Storytelling is as old as man has existed. We probably started telling stories long before we knew what we were doing and developed it into a concept or an art. Storytelling is basically telling stories, giving accounts of people and events (whether real, imaginary or a combination of both).
We all have stories, and we all do tell stories in one way or the other. Over the years, storytelling has moved from serving social and cultural purposes, to becoming a useful tool for economic and business goals. And as technology has continued to evolve, so has storytelling evolved in various ways, including how it is done with the help of each new technology. With the rise of immersive technologies, it is interesting to see how augmented reality affects storytelling.
What is Immersive Storytelling?
In his article, Immersive Storytelling: Buzzword or Reality?, Mandar Jadhav defined immersive storytelling as “a computer experience that places the user as part of the story and enables the user to experience and sometimes interact with the scene in 360.”
In order not to confuse immersive storytelling with 3D films, Mandar went on to explain that “3D films give you depth perception in a single direction whereas immersive technology enables depth perception in all directions so you are completely immersed in the scene.”
Immersive storytelling is what it is because of the use of immersive technology, and immersive technology is one that extends the real world with virtual objects or creates an entirely new reality. These technologies allow users to engage and interact with virtual objects, thereby immersing them into the experience.
Why Immersive Storytelling?
As storytelling became more of an economic activity and a tool for business and marketing goals, the drive to improve on it grew rapidly. This has called for increased use of technology to achieve the goals of storytellers.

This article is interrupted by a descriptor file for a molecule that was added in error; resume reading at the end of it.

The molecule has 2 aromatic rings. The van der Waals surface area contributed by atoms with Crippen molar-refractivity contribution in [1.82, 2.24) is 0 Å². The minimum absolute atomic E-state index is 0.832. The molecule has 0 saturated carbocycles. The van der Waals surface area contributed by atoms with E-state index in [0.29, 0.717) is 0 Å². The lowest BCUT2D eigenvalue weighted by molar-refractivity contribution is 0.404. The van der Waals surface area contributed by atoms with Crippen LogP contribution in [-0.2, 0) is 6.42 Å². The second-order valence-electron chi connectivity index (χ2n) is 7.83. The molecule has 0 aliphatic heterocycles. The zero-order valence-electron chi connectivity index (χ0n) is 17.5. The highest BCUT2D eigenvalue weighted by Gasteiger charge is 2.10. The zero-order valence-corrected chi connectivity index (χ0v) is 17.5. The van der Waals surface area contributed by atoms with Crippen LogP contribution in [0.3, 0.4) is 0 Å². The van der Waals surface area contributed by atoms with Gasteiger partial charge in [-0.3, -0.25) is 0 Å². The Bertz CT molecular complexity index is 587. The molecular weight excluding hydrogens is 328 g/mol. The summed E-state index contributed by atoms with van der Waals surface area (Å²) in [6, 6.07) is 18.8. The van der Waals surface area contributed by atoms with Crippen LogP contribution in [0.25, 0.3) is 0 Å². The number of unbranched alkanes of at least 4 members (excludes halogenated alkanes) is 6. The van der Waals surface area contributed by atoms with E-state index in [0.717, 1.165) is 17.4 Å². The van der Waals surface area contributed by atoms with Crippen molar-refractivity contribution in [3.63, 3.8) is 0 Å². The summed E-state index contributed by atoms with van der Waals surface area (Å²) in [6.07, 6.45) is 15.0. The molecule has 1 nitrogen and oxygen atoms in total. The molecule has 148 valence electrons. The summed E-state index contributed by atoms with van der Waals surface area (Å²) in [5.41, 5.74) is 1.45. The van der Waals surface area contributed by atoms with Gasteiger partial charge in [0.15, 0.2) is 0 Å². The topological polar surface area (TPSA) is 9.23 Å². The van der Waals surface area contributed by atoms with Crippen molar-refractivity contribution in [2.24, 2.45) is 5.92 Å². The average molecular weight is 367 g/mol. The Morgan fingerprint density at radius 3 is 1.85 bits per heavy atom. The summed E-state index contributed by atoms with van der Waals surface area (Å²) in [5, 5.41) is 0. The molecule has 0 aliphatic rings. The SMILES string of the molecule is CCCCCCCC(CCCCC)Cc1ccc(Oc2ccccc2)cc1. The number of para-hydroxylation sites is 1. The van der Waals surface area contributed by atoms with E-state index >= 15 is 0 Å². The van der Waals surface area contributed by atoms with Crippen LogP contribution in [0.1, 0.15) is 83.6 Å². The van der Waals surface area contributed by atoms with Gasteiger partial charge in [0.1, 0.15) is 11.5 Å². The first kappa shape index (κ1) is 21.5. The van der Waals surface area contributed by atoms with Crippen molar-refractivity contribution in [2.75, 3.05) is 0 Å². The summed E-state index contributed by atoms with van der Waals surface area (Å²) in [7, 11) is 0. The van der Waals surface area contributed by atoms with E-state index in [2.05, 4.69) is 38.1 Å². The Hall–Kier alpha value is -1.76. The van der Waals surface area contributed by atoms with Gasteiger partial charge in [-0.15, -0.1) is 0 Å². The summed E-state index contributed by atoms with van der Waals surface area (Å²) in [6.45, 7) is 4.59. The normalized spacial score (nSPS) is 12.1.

According to Pete Docter, a Pixar animation director, “what you’re trying to do, when you tell a story, is to get the audience to have that same feeling.” While storytelling serves various purposes, at the core of it is the need to transfer an experience. All a storyteller is trying to do is to get the audience to relate with what is being said and feel certain ways.
Storytelling cannot be successful if it does not engage the audience. Immersive technologies empower storytellers to achieve whatever their goals are by making storytelling more engaging and giving the audience a chance to get into the experience of the story.
Immersive technologies make storytelling more appealing, and help storytellers gain more influence on the audience. And in the case or brand storytelling, it helps brands win the heart of their customers by bringing them into whatever experience they want to convey. Immersive storytelling helps organizations to promote causes.
Examples of Immersive Storytelling
In 2015, Google Spotlight Stories partnered with Academy Award-winning studio, Aardman Animation to make Special Delivery, an immersive short film.
The plot is around an animated pig trying to catch a Santa disturbing his apartment block, and viewers could use their phone to explore the 360° environment in which this plays out.
Essyan Refugee Camp: A 360-Degree VR Experience